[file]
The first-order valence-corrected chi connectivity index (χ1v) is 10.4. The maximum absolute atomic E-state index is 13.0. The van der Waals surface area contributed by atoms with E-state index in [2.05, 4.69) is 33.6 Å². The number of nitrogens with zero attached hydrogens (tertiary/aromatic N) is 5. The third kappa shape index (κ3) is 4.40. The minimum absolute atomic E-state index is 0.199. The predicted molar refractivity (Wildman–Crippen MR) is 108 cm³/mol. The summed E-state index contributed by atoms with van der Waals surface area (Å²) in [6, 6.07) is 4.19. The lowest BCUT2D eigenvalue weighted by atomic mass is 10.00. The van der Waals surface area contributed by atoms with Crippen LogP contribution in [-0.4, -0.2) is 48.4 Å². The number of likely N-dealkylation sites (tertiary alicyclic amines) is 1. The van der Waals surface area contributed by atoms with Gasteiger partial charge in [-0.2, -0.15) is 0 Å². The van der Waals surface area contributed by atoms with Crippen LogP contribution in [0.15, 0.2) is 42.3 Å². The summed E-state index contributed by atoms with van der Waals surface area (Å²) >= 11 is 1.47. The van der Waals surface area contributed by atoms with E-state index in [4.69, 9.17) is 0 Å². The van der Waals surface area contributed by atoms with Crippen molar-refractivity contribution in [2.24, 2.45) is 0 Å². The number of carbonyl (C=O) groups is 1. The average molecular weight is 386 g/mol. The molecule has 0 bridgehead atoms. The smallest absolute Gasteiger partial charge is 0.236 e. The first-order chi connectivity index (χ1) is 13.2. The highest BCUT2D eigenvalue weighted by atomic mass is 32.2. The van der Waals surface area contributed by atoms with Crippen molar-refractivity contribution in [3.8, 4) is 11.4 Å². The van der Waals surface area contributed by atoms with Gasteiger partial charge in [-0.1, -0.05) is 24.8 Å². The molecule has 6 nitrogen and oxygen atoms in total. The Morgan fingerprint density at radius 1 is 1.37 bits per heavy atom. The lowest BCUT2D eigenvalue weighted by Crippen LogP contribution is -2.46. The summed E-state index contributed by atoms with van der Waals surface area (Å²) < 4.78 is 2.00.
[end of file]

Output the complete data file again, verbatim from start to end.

The first-order valence-corrected chi connectivity index (χ1v) is 10.4. The maximum absolute atomic E-state index is 13.0. The van der Waals surface area contributed by atoms with E-state index in [2.05, 4.69) is 33.6 Å². The number of nitrogens with zero attached hydrogens (tertiary/aromatic N) is 5. The third kappa shape index (κ3) is 4.40. The minimum absolute atomic E-state index is 0.199. The predicted molar refractivity (Wildman–Crippen MR) is 108 cm³/mol. The summed E-state index contributed by atoms with van der Waals surface area (Å²) in [6, 6.07) is 4.19. The lowest BCUT2D eigenvalue weighted by atomic mass is 10.00. The van der Waals surface area contributed by atoms with Crippen LogP contribution in [-0.4, -0.2) is 48.4 Å². The number of likely N-dealkylation sites (tertiary alicyclic amines) is 1. The van der Waals surface area contributed by atoms with Gasteiger partial charge in [-0.2, -0.15) is 0 Å². The van der Waals surface area contributed by atoms with Crippen LogP contribution in [0.15, 0.2) is 42.3 Å². The summed E-state index contributed by atoms with van der Waals surface area (Å²) >= 11 is 1.47. The van der Waals surface area contributed by atoms with E-state index in [4.69, 9.17) is 0 Å². The van der Waals surface area contributed by atoms with Crippen molar-refractivity contribution in [2.24, 2.45) is 0 Å². The number of carbonyl (C=O) groups is 1. The average molecular weight is 386 g/mol. The molecule has 0 bridgehead atoms. The smallest absolute Gasteiger partial charge is 0.236 e. The first-order chi connectivity index (χ1) is 13.2. The highest BCUT2D eigenvalue weighted by atomic mass is 32.2. The van der Waals surface area contributed by atoms with Crippen molar-refractivity contribution in [3.8, 4) is 11.4 Å². The van der Waals surface area contributed by atoms with Gasteiger partial charge in [-0.1, -0.05) is 24.8 Å². The molecule has 6 nitrogen and oxygen atoms in total. The Morgan fingerprint density at radius 1 is 1.37 bits per heavy atom. The lowest BCUT2D eigenvalue weighted by Crippen LogP contribution is -2.46. The summed E-state index contributed by atoms with van der Waals surface area (Å²) < 4.78 is 2.00.